June 27, 2000
BALTIMORE, Md.--A federal jury reached a deadlock over 19 counts of conspiracy, selling an unauthorized drug and wire fraud in a trial accusing a businessman of selling AIDS and cancer patients an expensive aloe vera solution marketed as a cure. Allen J. Hoffman of Baltimore sold "T-Up" for more than $75 a bottle and offered a $12,000 two-week course of intravenous treatment. In the United States, it is illegal to sell aloe vera for intravenous use. Hoffman claimed he did not intend the intravenous treatment to be used by U.S. citizens.
Hoffman's lawyer said his client claimed his products were nutritional supplements, not medicines, and that Hoffman was not committing fraud because he believed in the holistic benefits of aloe vera. More than 100,000 copies of Hoffman's promotional tape, "There is Hope: You Do Not Have to Die!" brought the company $2.3 million in sales.
Co-defendant Odus Hennessee, president of Cosmetic Specialty Labs Inc., supplied Hoffman with his aloe vera and said [through his attorney] that he believed in the product but never said it cured cancer or should be taken intravenously. Hennessee was cleared of each of the 11 charges brought against him.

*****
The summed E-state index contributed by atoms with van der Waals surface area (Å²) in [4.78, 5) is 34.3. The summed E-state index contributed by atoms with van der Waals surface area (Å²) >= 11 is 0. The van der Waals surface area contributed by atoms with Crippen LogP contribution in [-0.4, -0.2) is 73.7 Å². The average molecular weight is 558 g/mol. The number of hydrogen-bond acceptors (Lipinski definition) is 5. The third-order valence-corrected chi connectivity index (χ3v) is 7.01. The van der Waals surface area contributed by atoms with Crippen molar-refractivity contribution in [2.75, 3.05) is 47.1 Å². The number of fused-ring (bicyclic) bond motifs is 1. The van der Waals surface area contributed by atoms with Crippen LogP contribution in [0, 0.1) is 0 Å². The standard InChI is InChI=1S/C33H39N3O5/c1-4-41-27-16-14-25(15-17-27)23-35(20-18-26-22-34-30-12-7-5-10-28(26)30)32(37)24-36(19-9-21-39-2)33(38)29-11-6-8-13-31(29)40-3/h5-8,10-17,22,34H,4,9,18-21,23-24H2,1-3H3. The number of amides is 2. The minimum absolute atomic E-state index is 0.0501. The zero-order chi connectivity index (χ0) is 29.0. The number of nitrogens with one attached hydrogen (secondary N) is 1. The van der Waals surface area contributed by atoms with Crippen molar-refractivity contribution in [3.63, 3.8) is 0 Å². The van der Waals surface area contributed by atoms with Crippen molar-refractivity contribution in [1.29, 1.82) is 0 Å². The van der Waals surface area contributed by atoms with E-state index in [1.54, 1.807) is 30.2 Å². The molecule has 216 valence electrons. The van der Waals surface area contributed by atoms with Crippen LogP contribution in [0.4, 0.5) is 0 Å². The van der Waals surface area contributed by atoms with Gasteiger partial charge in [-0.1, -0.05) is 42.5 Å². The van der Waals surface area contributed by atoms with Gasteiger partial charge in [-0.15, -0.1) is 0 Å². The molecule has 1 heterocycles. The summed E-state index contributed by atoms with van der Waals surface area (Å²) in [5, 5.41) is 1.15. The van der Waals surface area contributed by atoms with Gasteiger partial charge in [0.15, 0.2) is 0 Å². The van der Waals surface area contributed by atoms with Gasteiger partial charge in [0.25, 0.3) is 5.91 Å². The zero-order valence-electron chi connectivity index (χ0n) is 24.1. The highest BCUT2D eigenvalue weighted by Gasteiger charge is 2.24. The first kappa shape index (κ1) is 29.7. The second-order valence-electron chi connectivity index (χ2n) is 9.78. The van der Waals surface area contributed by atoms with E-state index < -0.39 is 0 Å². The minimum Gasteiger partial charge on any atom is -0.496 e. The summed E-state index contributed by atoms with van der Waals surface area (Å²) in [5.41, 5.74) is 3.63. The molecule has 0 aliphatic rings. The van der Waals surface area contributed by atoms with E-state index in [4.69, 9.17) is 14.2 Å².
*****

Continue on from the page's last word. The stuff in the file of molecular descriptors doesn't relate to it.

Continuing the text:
According to Assistant U.S. Attorney Virginia Evans, Hoffman was acquitted on one count of mail fraud, but since there was a deadlock on the other pending charges, the case will be re-tried. Hoffman and Neal Deoul, T-Up's other principal, were fined $3.7 million during the trial and the state demanded that they stop making efficacy claims for the product. Hoffman and Deoul are appealing those decisions. For more information about the product, visit www.tupbiosystems.com.
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